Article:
No grace of God for Katy Perry as sisters act to stop her buying convent

Archdiocese sues nuns who turned down star’s $14.5m because they don’t approve of her
Ajmer: The ancient Indian metropolis chosen to be a 'smart city' where residents would just be happy to have power and running water

Residents just want water and power in a city chosen to be a ‘smart’ metropolis

The Indian Government has launched an ambitious plan to transform 100 of its crumbling cities
Michael Fassbender in 'Macbeth': The Scottish play on film, from Welles to Cheggers

Something wicked?

Films of Macbeth don’t always end well - just ask Orson Welles... and Keith Chegwin
10 best sun creams for body

10 best sun creams for body

Make sure you’re protected from head to toe in the heatwave
Wimbledon 2015: Nick Bollettieri - Milos Raonic has ability to get to the top but he must learn to handle pressure in big games

Nick Bollettieri's Wimbledon files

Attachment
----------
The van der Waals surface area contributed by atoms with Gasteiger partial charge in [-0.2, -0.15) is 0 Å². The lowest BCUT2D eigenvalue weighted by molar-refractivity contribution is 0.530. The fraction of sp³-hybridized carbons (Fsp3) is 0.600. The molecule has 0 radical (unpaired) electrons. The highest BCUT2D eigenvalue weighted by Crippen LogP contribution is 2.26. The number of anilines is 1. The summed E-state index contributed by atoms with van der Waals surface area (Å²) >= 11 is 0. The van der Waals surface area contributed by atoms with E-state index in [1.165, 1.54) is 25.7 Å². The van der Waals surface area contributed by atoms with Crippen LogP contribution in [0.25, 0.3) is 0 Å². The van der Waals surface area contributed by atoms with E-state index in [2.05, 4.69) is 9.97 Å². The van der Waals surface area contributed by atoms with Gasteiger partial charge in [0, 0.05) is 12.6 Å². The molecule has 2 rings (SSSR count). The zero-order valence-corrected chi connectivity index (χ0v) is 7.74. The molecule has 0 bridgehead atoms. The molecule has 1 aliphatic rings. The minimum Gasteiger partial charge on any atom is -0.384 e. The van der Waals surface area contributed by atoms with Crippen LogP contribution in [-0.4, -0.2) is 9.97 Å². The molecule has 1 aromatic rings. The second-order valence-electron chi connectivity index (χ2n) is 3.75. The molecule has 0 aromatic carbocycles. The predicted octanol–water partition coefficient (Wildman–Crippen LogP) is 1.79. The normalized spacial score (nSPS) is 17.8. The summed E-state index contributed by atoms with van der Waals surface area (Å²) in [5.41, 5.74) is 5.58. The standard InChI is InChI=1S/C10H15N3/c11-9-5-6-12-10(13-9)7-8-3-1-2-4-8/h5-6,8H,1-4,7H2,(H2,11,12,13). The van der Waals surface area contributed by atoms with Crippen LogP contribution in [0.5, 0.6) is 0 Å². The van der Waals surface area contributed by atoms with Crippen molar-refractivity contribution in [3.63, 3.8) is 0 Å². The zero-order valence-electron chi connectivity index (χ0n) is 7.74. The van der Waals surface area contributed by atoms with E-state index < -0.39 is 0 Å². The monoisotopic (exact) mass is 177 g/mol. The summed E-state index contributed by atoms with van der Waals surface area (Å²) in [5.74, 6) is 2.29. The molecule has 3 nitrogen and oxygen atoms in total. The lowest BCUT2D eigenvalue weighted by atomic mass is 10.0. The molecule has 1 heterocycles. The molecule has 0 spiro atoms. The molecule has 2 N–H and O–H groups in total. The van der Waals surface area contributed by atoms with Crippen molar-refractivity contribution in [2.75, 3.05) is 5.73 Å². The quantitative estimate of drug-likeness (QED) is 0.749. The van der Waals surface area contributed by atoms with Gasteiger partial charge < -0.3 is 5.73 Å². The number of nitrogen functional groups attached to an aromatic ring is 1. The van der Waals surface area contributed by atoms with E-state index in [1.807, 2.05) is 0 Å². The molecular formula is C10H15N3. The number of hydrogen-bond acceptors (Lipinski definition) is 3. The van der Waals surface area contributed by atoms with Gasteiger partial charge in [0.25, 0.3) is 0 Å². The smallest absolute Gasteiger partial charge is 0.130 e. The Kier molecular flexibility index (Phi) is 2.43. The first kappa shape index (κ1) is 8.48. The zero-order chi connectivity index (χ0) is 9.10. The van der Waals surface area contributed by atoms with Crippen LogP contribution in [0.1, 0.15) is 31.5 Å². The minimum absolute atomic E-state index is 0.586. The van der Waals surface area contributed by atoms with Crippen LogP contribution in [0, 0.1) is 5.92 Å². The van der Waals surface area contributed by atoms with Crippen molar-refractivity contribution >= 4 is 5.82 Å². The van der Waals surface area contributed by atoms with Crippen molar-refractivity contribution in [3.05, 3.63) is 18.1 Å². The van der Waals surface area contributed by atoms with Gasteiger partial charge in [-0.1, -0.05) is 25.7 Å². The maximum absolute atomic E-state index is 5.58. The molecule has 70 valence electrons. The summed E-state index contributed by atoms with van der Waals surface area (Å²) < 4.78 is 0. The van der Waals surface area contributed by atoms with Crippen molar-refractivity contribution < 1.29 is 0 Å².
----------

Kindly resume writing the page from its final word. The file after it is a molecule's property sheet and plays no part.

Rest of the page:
Milos Raonic has ability to get to the top but he must learn to handle pressure in big games
Women's World Cup 2015: How England's semi-final success could do wonders for both sexes

There is more than a shiny trophy to be won by England’s World Cup women

The success of the decidedly non-famous females wearing the Three Lions could do wonders for a ‘man’s game’ riddled with cynicism and greed
How to stop an asteroid hitting Earth: Would people co-operate to face down a global peril?

How to stop an asteroid hitting Earth

Would people cooperate to face a global peril?
Just one day to find €1.6bn: Greece edges nearer euro exit

One day to find €1.6bn

Greece is edging inexorably towards an exit from the euro
New 'Iron Man' augmented reality technology could help surgeons and firefighters, say scientists

'Iron Man' augmented reality technology could become reality

Holographic projections would provide extra information on objects in a person's visual field in real time
Sugary drinks 'are killing 184,000 adults around the world every year'

Sugary drinks are killing 184,000 adults around the world every year

The drinks that should be eliminated from people's diets
Pride of Place: Historians map out untold LGBT histories of locations throughout UK

Historians map out untold LGBT histories

Public are being asked to help improve the map